During the normal school year, it seems somewhat easier to maintain a healthy eating plan for your family. Carefully packed lunches and snacks, regularly scheduled dinner hours and earlier bedtimes make controlling what your family consumes a natural part of the daily routine. But schooling from home and approaching on summer vacation doesn’t mean you have to take a vacation from healthy eating. It just takes a little more planning. 

Your kiddos may be in and out of the house and the refrigerator during the more relaxed days, but you can still exercise some control over their day-to-day snacking options.

Judy Ulery, Austin Whole Body Health’s very own nutrition and lifestyle specialist offers the following tips for keeping snack-happy kids satisfied while also keeping healthy eating habits on track:

  • Keep a good supply of the foods you want your family to eat within easy reach. Cut up fresh fruit and veggies and put them into easy-to-grab containers in the fridge. Place nuts and nut butters at eye level in the pantry, and keep yummy ingredients for smoothies on hand. These are all much better options than processed crackers, cakes and cookies.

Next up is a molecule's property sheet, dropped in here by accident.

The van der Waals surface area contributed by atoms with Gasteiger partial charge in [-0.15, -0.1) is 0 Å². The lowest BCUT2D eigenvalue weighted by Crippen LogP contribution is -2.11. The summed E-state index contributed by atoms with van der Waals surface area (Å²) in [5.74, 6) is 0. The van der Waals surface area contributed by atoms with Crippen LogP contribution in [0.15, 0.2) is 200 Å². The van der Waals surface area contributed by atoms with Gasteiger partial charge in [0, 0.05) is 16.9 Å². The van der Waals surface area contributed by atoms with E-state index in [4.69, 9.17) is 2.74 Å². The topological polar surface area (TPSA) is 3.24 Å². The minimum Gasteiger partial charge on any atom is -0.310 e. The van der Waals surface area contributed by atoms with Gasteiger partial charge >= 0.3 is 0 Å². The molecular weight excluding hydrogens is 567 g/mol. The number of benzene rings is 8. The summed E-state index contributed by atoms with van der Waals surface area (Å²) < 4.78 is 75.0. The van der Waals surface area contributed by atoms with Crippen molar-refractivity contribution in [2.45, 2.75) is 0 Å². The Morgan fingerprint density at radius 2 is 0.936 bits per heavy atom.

• Maintain balance in snacks to avoid sugar highs and lows. When kids snack solely on carbs, whether apple slices or crackers, the blood sugar spike makes them feel full for a while and then crash…… and crave more. By dipping apple sticks in almond butter, or adding nitrate-free cuts of meat or jerky to the snack plate, you provide valuable protein that not only prevents a sudden spike in glucose levels but slows down digestion and helps bellies feel full longer.
  • Be prepared to help out. If your child eats a certain way due to food allergies or sensitivities, or simply because your family is used to eating clean, consuming junk foods or allergens can make them really ill. Be willing to send shareable snacks to parties or sleepovers so your child can make smart choices without being singled out.
  • Don’t ban all treats. Even the healthiest eaters enjoy an occasional splurge. If you treat your crew to a trip to their favorite ice cream parlor, balance out the day with an extra healthy dinner. Or plan ahead for an evening birthday party by eating light and lean earlier in the day.
  • Help kids make the connection between unhealthy choices and consequences. Nicely pointing out when junk foods bring on a tummy ache might make them think twice before overindulging in the future.
  • Teach kids to always make the best choice possible. Whatever they’re eating, there is usually a “better” choice even when it seems like there isn’t. Food allergies aside — there simply is no compromise there — choose the most natural, unprocessed, and cleanest foods possible.

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